By state law, everyone who is arrested for driving a motor vehicle in the state of California with .08 % of alcohol by weight in their blood, or greater, will have their privilege to drive in the state suspended for at least four months. This law is known as the Administrative Per Se suspension, or the “stop and snatch” law. The length of any such suspension will vary depending on such factors as your age, whether you have previously been convicted of DUI, and whether you refused to take a chemical test (or failed to complete one). With the right legal counsel, you can greatly diminish the probability that your privilege to drive will be suspended for any length of time. This is particularly the case if you are at least 21 years of age, you did not refuse to take a chemical test after the arrest, and you have not been convicted of DUI within the last ten years. Otherwise, the period of suspension may last for a year or more.
A DUI arrestee only has 10 days from the date of the arrest to notify the Department of Motor Vehicles of their desire to contest the Administrative Per Se driving privilege suspension. If the DUI arrestee fails to notify the DMV of their desire to contest the suspension, then they will have to stop driving as of the 31st day after arrest, period. The suspension, in such cases, will remain in effect indefinitely or until the arrestee has gone without driving for at least 30 days (on a first time DUI), and jumps through a number of hoops (i.e., enrolling in a DUI class, getting a special insurance policy called an “SR-22” and paying a re-issue fee).
Contesting the suspension involves an administrative hearing, either in-person or telephonic, which lasts about an hour and is held before an employee of the DMV who acts as both the prosecutor and judge. It is a good idea to be represented at any such hearing by a qualified lawyer as the defenses to the suspension action are technical and complex evidentiary issues are involved. Simply pleading to the hearing officer that you need a driving privilege to get to work will not be enough.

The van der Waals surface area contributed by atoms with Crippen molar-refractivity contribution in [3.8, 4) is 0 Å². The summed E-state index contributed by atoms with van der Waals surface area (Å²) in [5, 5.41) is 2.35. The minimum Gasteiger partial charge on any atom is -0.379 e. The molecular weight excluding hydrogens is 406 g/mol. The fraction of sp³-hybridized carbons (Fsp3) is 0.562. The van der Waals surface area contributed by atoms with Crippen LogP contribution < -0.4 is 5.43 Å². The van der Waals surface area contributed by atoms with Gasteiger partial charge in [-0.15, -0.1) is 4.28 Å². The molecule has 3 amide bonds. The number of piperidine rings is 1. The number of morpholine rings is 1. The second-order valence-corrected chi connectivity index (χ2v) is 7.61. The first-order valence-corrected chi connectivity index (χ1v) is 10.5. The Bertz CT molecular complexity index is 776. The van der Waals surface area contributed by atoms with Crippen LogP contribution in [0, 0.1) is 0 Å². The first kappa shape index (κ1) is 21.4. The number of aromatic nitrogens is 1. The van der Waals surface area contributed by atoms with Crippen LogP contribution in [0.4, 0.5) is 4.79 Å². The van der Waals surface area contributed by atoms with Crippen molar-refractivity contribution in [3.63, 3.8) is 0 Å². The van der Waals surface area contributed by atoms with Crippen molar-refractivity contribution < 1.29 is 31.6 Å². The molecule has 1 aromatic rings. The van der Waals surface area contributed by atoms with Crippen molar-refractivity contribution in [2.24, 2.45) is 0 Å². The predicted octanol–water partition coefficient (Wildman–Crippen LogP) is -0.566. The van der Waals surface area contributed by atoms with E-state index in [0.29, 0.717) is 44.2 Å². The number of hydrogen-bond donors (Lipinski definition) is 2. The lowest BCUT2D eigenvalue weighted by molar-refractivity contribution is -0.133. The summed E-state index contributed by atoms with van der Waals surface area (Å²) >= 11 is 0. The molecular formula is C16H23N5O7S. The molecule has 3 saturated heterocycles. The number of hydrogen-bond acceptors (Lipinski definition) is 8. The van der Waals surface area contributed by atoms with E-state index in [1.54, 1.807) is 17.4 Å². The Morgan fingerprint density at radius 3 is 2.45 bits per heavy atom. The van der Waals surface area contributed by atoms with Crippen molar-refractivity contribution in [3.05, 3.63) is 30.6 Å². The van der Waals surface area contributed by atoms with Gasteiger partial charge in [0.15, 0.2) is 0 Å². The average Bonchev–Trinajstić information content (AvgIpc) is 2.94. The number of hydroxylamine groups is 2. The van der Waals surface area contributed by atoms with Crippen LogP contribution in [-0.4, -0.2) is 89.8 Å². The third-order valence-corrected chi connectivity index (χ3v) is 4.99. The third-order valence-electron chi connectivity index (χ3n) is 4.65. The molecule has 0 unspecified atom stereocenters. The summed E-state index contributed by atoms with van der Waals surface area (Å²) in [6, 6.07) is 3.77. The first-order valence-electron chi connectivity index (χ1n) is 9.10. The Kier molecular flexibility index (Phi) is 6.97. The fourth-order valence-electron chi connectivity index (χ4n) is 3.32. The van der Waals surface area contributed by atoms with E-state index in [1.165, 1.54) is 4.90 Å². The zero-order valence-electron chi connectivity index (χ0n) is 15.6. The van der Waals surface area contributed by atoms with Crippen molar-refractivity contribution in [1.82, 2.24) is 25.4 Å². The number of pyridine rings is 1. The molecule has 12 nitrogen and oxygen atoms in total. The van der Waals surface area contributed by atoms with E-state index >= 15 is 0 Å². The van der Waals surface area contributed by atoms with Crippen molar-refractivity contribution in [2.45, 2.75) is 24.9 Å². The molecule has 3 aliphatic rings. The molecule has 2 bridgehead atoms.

The DMV is so back-logged that the average wait time for a hearing and a decision is three months; moreover a stay on the automatic suspension of a valid license can be obtained until a decision is made.
So another reason why a DUI arrestee may choose to contest their driving privilege suspension is to delay the effective date of the suspension for several months. While the goal for most people is to beat the suspension, some simply need more time to prepare to go without driving for at least 30 days. TIP: While you may certainly notify the DMV of your desire for a hearing and a delay of the imposition of the suspension without the assistance of a lawyer, many DUI defense attorneys will offer to make the request on your behalf, without charging you a dime. The Law Offices of Mindy H. McQueen offers to notify the DMV for you free of charge and without obligating you to retain her services. For assistance, call Mindy at (805) 482-1961.